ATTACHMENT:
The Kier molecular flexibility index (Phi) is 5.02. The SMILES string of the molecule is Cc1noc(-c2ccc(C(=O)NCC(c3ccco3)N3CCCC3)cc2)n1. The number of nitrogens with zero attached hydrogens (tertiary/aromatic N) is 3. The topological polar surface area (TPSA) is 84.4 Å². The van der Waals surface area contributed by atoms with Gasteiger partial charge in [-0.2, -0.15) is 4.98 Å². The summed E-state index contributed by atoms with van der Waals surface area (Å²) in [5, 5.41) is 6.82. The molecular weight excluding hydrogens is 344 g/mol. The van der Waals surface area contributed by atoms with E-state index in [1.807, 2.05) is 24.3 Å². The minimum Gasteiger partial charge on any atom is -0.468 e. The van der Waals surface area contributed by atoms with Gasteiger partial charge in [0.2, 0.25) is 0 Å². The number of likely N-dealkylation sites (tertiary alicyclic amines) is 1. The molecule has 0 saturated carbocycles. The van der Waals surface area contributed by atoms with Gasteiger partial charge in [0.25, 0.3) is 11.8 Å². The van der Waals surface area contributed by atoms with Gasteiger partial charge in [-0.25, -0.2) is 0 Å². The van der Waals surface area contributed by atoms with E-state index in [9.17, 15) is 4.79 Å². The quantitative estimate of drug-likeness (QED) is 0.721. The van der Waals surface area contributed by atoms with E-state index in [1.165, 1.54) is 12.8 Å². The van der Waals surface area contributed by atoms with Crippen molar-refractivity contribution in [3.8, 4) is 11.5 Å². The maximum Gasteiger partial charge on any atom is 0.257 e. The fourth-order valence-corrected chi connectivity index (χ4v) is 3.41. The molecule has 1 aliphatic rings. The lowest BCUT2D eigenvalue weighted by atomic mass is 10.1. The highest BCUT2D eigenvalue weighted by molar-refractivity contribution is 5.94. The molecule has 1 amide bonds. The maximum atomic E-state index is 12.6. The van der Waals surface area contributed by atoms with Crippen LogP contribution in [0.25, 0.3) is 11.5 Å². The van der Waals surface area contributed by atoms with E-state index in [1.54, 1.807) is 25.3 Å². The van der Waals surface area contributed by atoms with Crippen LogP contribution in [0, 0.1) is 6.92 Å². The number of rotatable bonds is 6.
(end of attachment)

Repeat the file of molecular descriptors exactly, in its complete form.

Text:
The Kier molecular flexibility index (Phi) is 5.02. The SMILES string of the molecule is Cc1noc(-c2ccc(C(=O)NCC(c3ccco3)N3CCCC3)cc2)n1. The number of nitrogens with zero attached hydrogens (tertiary/aromatic N) is 3. The topological polar surface area (TPSA) is 84.4 Å². The van der Waals surface area contributed by atoms with Gasteiger partial charge in [-0.2, -0.15) is 4.98 Å². The summed E-state index contributed by atoms with van der Waals surface area (Å²) in [5, 5.41) is 6.82. The molecular weight excluding hydrogens is 344 g/mol. The van der Waals surface area contributed by atoms with E-state index in [1.807, 2.05) is 24.3 Å². The minimum Gasteiger partial charge on any atom is -0.468 e. The van der Waals surface area contributed by atoms with Gasteiger partial charge in [0.2, 0.25) is 0 Å². The number of likely N-dealkylation sites (tertiary alicyclic amines) is 1. The molecule has 0 saturated carbocycles. The van der Waals surface area contributed by atoms with Gasteiger partial charge in [0.25, 0.3) is 11.8 Å². The van der Waals surface area contributed by atoms with Gasteiger partial charge in [-0.25, -0.2) is 0 Å². The van der Waals surface area contributed by atoms with E-state index in [9.17, 15) is 4.79 Å². The quantitative estimate of drug-likeness (QED) is 0.721. The van der Waals surface area contributed by atoms with E-state index in [1.165, 1.54) is 12.8 Å². The van der Waals surface area contributed by atoms with Crippen molar-refractivity contribution in [3.8, 4) is 11.5 Å². The maximum Gasteiger partial charge on any atom is 0.257 e. The fourth-order valence-corrected chi connectivity index (χ4v) is 3.41. The molecule has 1 aliphatic rings. The lowest BCUT2D eigenvalue weighted by atomic mass is 10.1. The highest BCUT2D eigenvalue weighted by molar-refractivity contribution is 5.94. The molecule has 1 amide bonds. The maximum atomic E-state index is 12.6. The van der Waals surface area contributed by atoms with Crippen LogP contribution in [0.25, 0.3) is 11.5 Å². The van der Waals surface area contributed by atoms with E-state index in [1.54, 1.807) is 25.3 Å². The van der Waals surface area contributed by atoms with Crippen LogP contribution in [0, 0.1) is 6.92 Å². The number of rotatable bonds is 6.